John Brown is shown here in 1890. His farming colony near Madera evolved into what is now known as the La Vina District. (Courtesy of The Madera County Historical Society
First came the miners and then the ranchers. They were followed by the lumbermen, and by the late 1800s, the farmers showed up. Within a few years, their family farms replaced the lumber flume as the economic base of Madera County.
The history of agriculture in this area is, in the main, a story of tremendous achievement, as immigrants and native-born alike moved to Madera to till the soil. Their efforts were crowned with success — with one notable exception — the John Brown Colony.
Brown was born in Warren County, Illinois, in 1860, and moved to Madera in 1889 to realize his vision of building a successful farming colony here.
So certain of success was Brown that he incorporated the “John Brown Colony” and purchased on credit 3,500 acres located 7 miles south of Madera from Thomas E. Hughes, the father of Fresno, and subdivided it into five-acre lots. Then he began to advertise the colony by flooding the East with promotional circulars, which promised potential colonists that he would sell them five acres of prime farm land for $300 if they wanted him to plant it in fruit trees before they got here; otherwise the price was $150.
All the buyer had to do was to make a small down payment as evidence of good faith and then make three annual payments on the balance. One third would be due at the end of the first year, another third at the end of the second year, and the balance at the end of the third year.
Interested parties were instructed to send their money to the treasurer of the Bank of Madera by bank draft. Personal checks were not accepted.
The response to Brown’s broadside advertisement was swift in coming, so he issued another missive and entitled it, “A Few Questions Answered.” In it Brown made the following claims about his colony:
Our tract is from two to five miles from the railroad station.
It is two to five miles from Madera and twenty from Fresno.
Water rights are a part and parcel of the land and cannot be separated from it.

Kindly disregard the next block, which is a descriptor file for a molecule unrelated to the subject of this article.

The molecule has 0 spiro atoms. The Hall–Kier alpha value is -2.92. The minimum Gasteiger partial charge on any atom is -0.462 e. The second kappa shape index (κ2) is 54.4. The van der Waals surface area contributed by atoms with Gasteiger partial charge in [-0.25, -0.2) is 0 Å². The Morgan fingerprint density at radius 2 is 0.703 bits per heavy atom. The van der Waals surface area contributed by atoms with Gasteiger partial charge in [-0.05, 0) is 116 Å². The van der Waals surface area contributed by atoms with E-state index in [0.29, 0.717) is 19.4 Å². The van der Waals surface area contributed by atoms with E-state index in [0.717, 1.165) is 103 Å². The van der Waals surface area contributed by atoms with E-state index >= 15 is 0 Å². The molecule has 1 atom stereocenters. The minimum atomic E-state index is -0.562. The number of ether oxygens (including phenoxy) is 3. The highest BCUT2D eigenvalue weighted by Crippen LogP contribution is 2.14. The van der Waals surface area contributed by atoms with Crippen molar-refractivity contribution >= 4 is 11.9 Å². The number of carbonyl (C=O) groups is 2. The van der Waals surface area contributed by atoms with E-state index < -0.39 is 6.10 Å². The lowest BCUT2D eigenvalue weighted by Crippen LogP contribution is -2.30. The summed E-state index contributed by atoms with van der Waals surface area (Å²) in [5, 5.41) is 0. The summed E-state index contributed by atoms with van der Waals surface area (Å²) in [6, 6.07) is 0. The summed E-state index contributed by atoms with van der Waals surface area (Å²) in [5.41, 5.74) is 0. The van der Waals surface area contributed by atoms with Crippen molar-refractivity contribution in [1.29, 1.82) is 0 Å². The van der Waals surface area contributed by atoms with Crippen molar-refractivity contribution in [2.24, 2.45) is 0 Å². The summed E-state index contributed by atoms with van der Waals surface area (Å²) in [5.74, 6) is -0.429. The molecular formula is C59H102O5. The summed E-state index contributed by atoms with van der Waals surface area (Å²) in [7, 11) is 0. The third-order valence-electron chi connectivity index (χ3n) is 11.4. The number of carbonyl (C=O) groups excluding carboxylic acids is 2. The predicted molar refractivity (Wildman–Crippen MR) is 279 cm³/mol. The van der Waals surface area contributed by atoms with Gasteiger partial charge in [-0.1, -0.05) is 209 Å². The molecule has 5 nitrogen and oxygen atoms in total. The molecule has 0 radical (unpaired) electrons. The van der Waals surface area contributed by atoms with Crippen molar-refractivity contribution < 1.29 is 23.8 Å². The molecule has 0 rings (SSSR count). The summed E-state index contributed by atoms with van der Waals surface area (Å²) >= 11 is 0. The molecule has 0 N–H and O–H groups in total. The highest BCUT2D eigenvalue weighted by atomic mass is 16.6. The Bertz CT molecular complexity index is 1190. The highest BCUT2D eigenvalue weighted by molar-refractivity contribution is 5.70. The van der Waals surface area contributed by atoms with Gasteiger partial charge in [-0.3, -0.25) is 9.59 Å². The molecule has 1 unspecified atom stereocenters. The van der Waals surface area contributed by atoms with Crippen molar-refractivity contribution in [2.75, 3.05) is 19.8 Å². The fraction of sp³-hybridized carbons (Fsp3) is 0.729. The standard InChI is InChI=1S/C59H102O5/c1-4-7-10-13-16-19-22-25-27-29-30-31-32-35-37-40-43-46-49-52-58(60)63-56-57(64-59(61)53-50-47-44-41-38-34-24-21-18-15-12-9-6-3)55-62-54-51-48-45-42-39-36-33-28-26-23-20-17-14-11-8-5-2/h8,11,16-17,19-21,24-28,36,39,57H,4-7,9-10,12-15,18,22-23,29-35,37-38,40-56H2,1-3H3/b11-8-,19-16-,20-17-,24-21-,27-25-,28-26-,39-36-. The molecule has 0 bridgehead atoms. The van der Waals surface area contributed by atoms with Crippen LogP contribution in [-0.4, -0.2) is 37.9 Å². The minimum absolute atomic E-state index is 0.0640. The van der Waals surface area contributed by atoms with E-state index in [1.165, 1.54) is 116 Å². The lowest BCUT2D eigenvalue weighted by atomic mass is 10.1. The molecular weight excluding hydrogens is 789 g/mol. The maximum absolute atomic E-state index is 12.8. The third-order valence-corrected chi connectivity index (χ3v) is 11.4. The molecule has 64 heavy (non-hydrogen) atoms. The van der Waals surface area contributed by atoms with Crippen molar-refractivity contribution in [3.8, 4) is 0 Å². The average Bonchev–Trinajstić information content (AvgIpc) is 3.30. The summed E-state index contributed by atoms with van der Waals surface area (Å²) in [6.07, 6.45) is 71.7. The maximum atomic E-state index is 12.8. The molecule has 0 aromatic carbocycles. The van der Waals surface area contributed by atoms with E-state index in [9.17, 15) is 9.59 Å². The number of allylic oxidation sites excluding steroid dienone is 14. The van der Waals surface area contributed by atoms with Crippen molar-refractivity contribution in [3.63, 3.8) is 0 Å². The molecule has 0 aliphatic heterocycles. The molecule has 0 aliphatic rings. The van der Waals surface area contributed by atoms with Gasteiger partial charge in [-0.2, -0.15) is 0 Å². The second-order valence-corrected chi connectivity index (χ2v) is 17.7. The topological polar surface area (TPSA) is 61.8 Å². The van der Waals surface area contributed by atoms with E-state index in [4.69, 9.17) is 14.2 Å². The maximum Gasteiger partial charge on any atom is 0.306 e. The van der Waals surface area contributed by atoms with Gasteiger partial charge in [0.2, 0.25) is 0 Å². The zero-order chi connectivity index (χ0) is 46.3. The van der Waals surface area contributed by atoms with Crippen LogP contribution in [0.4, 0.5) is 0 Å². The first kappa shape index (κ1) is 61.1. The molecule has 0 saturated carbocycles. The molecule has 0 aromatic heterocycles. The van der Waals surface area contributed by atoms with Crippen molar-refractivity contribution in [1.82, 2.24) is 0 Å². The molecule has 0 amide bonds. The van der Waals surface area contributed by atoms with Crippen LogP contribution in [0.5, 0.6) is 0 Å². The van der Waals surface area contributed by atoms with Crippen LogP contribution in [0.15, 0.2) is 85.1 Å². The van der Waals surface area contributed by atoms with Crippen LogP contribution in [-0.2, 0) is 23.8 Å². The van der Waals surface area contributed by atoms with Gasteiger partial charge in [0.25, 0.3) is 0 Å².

Water for domestic use is found at from 50 to 75 feet (surface water at 10 feet) and is of the purest and best quality.
The elevation above sea level is 300 feet.
It is forty miles to the mountains and only 100 miles to the famous Yosemite Valley.
The rainy season begins in October and ends in April. It does not rain all the time but as much as it does in the East during the summer.
The climate is fine for consumptives if they come in time for it to help them. Rheumatism, Catarrh, and kindred troubles are usually helped.
Fog is almost unknown here in the summer, and it only occurs in winter during damp weather during which times it will be foggy in any land.
The sea breeze reaches us in the afternoon, blowing from the northwest.
The soil of the land we offer is alluvial, deep and strong.
Good oak wood is sold at six dollars a cord.
Groceries and provisions are a little higher than in the East in some items. Flour and meat are about the same price.
Wages for farm workers are $30 per month and board, the man furnishing his own blankets.
There is less danger from earthquakes that there is in the East, and none at all from lightning, which is seldom seen.
Strawberries can be had 10 months out of 12.
Good teachers can always find a position. Teachers’ wages range from $60 to $125 per month.
All attainable government land is of rugged nature, not capable of irrigation, far distant from business centers, and it would require more capital to settle on it than is required for settlement in close neighborhoods.
Our land is entirely level, has no brush, trees nor stones upon it and is free from alkali.
While at Washington and Philadelphia people fall dead in the streets with the thermometer at 90 degrees, in the San Joaquin Valley, the hay harvest is gathered in absolute safety with the thermometer at 110 degrees. The exceedingly dry temperature promotes rapid evaporation, which works this apparent wonder.
Lists of colonists and references to our reliability furnished upon request. Address the John Brown Colony, Madera California.
Flooding the East with circulars was not enough for Brown. In 1889 and 1890, he made several trips to Chicago in search of colonists, and they came in droves. Soon several settlers’ homes dotted the colony; they built a school, and a small town sprang up. In 1891, the United States government recognized the community by giving it a post office and calling it La Vina.
Everything was coming up roses for Brown and his colony until the agricultural depression of the 1890s. Commodity prices declined, and cash became scarce, consequently, many of the colonists could not make their payments to Brown. This, of course, meant that he could not meet the terms of his note to Hughes. By the mid 1890s, foreclosure followed, and the John Brown Colony collapsed. The La Vina post office was closed in 1895.
This did not mean, however, that agriculture died in the district. After the collapse of the John Brown Colony, a new wave of farmers came to the land, most of them Italians. They took up where John Brown left off, and today the land surrounding La Vina School continues to be some of Madera County’s most productive farmland — a fitting tribute to the man who first saw its possibilities.